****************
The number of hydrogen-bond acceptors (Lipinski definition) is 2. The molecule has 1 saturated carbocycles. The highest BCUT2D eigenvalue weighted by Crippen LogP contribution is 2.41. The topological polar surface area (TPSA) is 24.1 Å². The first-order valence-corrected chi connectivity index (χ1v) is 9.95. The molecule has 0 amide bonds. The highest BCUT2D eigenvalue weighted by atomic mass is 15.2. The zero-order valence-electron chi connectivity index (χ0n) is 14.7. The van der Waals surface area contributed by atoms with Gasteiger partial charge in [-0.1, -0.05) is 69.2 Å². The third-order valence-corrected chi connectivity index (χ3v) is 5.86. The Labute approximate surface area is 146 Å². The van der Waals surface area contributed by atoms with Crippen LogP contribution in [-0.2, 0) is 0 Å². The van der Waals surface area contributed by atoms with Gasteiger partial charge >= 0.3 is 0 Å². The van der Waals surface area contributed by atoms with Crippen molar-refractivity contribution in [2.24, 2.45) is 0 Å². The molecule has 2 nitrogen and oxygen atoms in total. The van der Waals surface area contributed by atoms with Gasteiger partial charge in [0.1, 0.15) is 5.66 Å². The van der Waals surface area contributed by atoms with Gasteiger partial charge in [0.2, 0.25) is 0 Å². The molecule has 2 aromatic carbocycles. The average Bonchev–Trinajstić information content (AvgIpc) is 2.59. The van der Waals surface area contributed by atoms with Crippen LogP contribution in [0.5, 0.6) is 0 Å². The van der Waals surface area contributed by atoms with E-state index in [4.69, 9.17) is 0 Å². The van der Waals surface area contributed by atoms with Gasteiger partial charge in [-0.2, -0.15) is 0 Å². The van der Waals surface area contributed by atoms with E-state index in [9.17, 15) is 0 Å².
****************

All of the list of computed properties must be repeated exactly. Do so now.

The number of hydrogen-bond acceptors (Lipinski definition) is 2. The molecule has 1 saturated carbocycles. The highest BCUT2D eigenvalue weighted by Crippen LogP contribution is 2.41. The topological polar surface area (TPSA) is 24.1 Å². The first-order valence-corrected chi connectivity index (χ1v) is 9.95. The molecule has 0 amide bonds. The highest BCUT2D eigenvalue weighted by atomic mass is 15.2. The zero-order valence-electron chi connectivity index (χ0n) is 14.7. The van der Waals surface area contributed by atoms with Gasteiger partial charge in [-0.1, -0.05) is 69.2 Å². The third-order valence-corrected chi connectivity index (χ3v) is 5.86. The Labute approximate surface area is 146 Å². The van der Waals surface area contributed by atoms with Crippen LogP contribution in [-0.2, 0) is 0 Å². The van der Waals surface area contributed by atoms with Gasteiger partial charge >= 0.3 is 0 Å². The van der Waals surface area contributed by atoms with Crippen molar-refractivity contribution in [2.24, 2.45) is 0 Å². The molecule has 2 nitrogen and oxygen atoms in total. The van der Waals surface area contributed by atoms with Gasteiger partial charge in [0.1, 0.15) is 5.66 Å². The van der Waals surface area contributed by atoms with Gasteiger partial charge in [0.2, 0.25) is 0 Å². The molecule has 2 aromatic carbocycles. The average Bonchev–Trinajstić information content (AvgIpc) is 2.59. The van der Waals surface area contributed by atoms with Crippen LogP contribution in [0.5, 0.6) is 0 Å². The van der Waals surface area contributed by atoms with E-state index in [4.69, 9.17) is 0 Å². The van der Waals surface area contributed by atoms with Gasteiger partial charge in [-0.2, -0.15) is 0 Å². The van der Waals surface area contributed by atoms with E-state index in [9.17, 15) is 0 Å².